The Indian River Valley. Cpl. Ewers says that it's easy to get turned around in these woods, "especially after the lights go out." (Flickr photo/ablong3)

The Indian River Valley. Cpl. Ewers says that it’s easy to get turned around in these woods, “especially after the lights go out.” (Flickr photo/ablong3)

A Sitka man is safe after losing his way during a family Christmas-tree hunt over the weekend.

Searchers located Geoff Diehl at about 10:15 PM Sunday evening (12-7-14) on the Indian River Trail near Sitka.

Downloadable audio.

Sitka Search and Rescue Coordinator Corporal Lance Ewers, with the Alaska State Troopers, says Diehl was reported overdue at about 3:30 Sunday afternoon, just as it was getting dark.

Ewers says things began to go wrong once the tree was cut down.

“He’s up there with his wife and some friends — other relatives are with them — and his family finds a nice Christmas tree. So together they cut this Christmas tree down, they get a beautiful picture, a nice family moment. And he says to his wife and his two small children, You guys wait here in the open for our relatives to come back, and then you all go back together. Cause I’m going to be dragging this tree out and I’ve got to go a different way, because I can’t drag it the way we walked in.”

Then, Ewers says, Diehl simply got turned around. The Indian River Valley has a number of muskegs surrounded by dense woods. Diehl is not the first Sitkan to find himself in this predicament: close enough to town that he wasn’t carrying emergency gear; just far enough out to get lost.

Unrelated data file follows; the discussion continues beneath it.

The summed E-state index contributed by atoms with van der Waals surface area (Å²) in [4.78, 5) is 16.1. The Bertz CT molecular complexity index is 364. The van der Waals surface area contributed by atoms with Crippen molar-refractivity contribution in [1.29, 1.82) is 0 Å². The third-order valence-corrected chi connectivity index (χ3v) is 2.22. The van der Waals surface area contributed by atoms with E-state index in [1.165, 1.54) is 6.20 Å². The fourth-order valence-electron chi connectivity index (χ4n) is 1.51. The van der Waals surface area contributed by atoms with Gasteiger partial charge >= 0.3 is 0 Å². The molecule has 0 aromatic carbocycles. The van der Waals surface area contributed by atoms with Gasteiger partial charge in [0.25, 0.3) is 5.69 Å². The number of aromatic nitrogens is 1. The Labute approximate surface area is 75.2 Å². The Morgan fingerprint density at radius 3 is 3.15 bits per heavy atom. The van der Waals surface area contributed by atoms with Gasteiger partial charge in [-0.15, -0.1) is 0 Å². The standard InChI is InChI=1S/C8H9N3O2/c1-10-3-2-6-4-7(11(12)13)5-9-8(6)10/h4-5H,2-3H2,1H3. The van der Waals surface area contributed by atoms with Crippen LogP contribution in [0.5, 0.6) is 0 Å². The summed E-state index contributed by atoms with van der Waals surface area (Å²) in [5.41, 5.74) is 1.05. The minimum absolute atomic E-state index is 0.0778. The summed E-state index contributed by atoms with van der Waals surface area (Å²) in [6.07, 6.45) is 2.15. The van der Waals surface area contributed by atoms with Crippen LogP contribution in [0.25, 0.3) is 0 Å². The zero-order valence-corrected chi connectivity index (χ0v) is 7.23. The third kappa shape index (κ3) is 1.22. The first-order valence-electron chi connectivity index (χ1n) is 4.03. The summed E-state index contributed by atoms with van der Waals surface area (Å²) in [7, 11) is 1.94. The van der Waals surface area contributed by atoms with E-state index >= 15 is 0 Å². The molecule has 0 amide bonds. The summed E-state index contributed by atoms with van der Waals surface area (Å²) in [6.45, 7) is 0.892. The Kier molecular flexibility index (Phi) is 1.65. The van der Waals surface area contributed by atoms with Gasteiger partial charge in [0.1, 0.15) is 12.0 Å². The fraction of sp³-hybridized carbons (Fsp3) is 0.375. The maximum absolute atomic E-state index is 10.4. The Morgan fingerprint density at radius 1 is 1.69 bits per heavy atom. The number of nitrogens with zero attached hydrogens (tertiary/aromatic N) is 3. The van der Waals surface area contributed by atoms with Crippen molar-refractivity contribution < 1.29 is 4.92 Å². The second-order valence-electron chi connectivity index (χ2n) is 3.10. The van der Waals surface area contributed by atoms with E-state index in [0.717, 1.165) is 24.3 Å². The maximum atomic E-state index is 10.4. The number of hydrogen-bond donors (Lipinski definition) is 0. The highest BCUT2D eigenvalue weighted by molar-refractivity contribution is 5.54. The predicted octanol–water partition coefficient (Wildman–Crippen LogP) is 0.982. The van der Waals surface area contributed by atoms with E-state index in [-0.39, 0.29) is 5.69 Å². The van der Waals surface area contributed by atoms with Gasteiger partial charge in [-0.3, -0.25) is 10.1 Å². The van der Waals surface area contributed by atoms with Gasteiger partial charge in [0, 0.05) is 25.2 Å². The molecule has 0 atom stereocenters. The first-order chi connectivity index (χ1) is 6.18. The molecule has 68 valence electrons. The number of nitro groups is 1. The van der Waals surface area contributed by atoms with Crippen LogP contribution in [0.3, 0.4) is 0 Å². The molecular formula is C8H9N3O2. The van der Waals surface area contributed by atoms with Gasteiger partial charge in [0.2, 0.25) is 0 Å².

When people are missing so close to town, it may not sound serious, but Ewers says the margin of safety when someone’s lost in the woods is very slim.

“His cell phone was in his car. He didn’t have any flashlight. He was humping out a Christmas tree for the family, and didn’t plan on getting lost or turned around. So he didn’t have any means of communication.”

Ewers says an inter-agency team mobilized to join the search — about 35 people in all from Sitka Search and Rescue, other volunteers from the community and within the Fire Department, Sitka Police, state wildlife troopers, and Forest Service Law enforcement. The Coast Guard launched a helicopter, but high winds Sunday evening prevented a “low and slow” aerial search.
Ewers said it was a gut feeling on the part of state wildlife trooper Tim Hall that led to a breakthrough.

“Trooper Hall is super familiar with the area and he said, Boy there is just a chance that he got himself so turned around that he ended up on Indian River Trail.”

While most of the search effort focused on where Diehl had been Christmas tree hunting, Tim Hall and Forest Service officer Bill Elsner set off up the valley at about 9 PM. An hour or so later, they located Diehl, whom they said was in good condition and preparing to wait for daylight before walking any further.

Diehl was reunited with his family later that evening. Unfortunately, Ewers says it wasn’t a completely happy ending.

“We still have one missing 7-foot tall beautiful Christmas tree out there somewhere.”

Ewers took over as captain of Sitka’s volunteer Search and Rescue team in October. He says he was deeply impressed by their dedication and training, especially under the stormy conditions of Sunday’s rescue.